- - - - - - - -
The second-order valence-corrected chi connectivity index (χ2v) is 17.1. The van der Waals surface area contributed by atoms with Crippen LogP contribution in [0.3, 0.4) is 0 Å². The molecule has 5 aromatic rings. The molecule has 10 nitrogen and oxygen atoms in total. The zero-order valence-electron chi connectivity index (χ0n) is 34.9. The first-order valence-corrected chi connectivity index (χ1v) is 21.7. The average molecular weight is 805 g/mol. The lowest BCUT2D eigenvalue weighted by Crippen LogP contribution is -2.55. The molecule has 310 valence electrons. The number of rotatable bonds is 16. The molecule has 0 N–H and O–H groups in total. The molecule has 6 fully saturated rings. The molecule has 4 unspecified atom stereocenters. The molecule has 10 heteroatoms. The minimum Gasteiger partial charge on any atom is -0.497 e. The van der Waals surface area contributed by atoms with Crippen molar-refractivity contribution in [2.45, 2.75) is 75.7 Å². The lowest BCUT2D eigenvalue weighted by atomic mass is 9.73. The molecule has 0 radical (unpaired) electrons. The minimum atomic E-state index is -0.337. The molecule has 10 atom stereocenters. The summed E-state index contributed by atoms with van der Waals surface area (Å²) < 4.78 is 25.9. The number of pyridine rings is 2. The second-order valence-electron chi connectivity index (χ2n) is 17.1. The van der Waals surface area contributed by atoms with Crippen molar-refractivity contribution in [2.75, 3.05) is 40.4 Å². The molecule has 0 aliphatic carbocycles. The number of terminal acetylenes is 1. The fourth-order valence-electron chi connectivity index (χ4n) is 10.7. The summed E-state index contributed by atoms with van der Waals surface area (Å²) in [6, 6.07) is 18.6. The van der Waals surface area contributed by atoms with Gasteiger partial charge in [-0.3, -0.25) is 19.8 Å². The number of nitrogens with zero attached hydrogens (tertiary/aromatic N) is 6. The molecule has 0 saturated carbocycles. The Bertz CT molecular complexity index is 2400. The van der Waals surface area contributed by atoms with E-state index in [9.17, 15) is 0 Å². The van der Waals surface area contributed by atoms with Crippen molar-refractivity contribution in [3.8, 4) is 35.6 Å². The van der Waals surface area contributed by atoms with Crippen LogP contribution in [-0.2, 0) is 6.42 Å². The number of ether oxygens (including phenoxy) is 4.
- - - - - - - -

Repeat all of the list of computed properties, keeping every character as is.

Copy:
The second-order valence-corrected chi connectivity index (χ2v) is 17.1. The van der Waals surface area contributed by atoms with Crippen LogP contribution in [0.3, 0.4) is 0 Å². The molecule has 5 aromatic rings. The molecule has 10 nitrogen and oxygen atoms in total. The zero-order valence-electron chi connectivity index (χ0n) is 34.9. The first-order valence-corrected chi connectivity index (χ1v) is 21.7. The average molecular weight is 805 g/mol. The lowest BCUT2D eigenvalue weighted by Crippen LogP contribution is -2.55. The molecule has 310 valence electrons. The number of rotatable bonds is 16. The molecule has 0 N–H and O–H groups in total. The molecule has 6 fully saturated rings. The molecule has 4 unspecified atom stereocenters. The molecule has 10 heteroatoms. The minimum Gasteiger partial charge on any atom is -0.497 e. The van der Waals surface area contributed by atoms with Crippen molar-refractivity contribution in [2.45, 2.75) is 75.7 Å². The lowest BCUT2D eigenvalue weighted by atomic mass is 9.73. The molecule has 0 radical (unpaired) electrons. The minimum atomic E-state index is -0.337. The molecule has 10 atom stereocenters. The summed E-state index contributed by atoms with van der Waals surface area (Å²) < 4.78 is 25.9. The number of pyridine rings is 2. The second-order valence-electron chi connectivity index (χ2n) is 17.1. The van der Waals surface area contributed by atoms with Crippen molar-refractivity contribution in [2.75, 3.05) is 40.4 Å². The molecule has 0 aliphatic carbocycles. The number of terminal acetylenes is 1. The fourth-order valence-electron chi connectivity index (χ4n) is 10.7. The summed E-state index contributed by atoms with van der Waals surface area (Å²) in [6, 6.07) is 18.6. The van der Waals surface area contributed by atoms with Gasteiger partial charge in [-0.3, -0.25) is 19.8 Å². The number of nitrogens with zero attached hydrogens (tertiary/aromatic N) is 6. The molecule has 0 saturated carbocycles. The Bertz CT molecular complexity index is 2400. The van der Waals surface area contributed by atoms with E-state index in [9.17, 15) is 0 Å². The van der Waals surface area contributed by atoms with Crippen molar-refractivity contribution in [3.8, 4) is 35.6 Å². The van der Waals surface area contributed by atoms with Crippen LogP contribution in [-0.2, 0) is 6.42 Å². The number of ether oxygens (including phenoxy) is 4.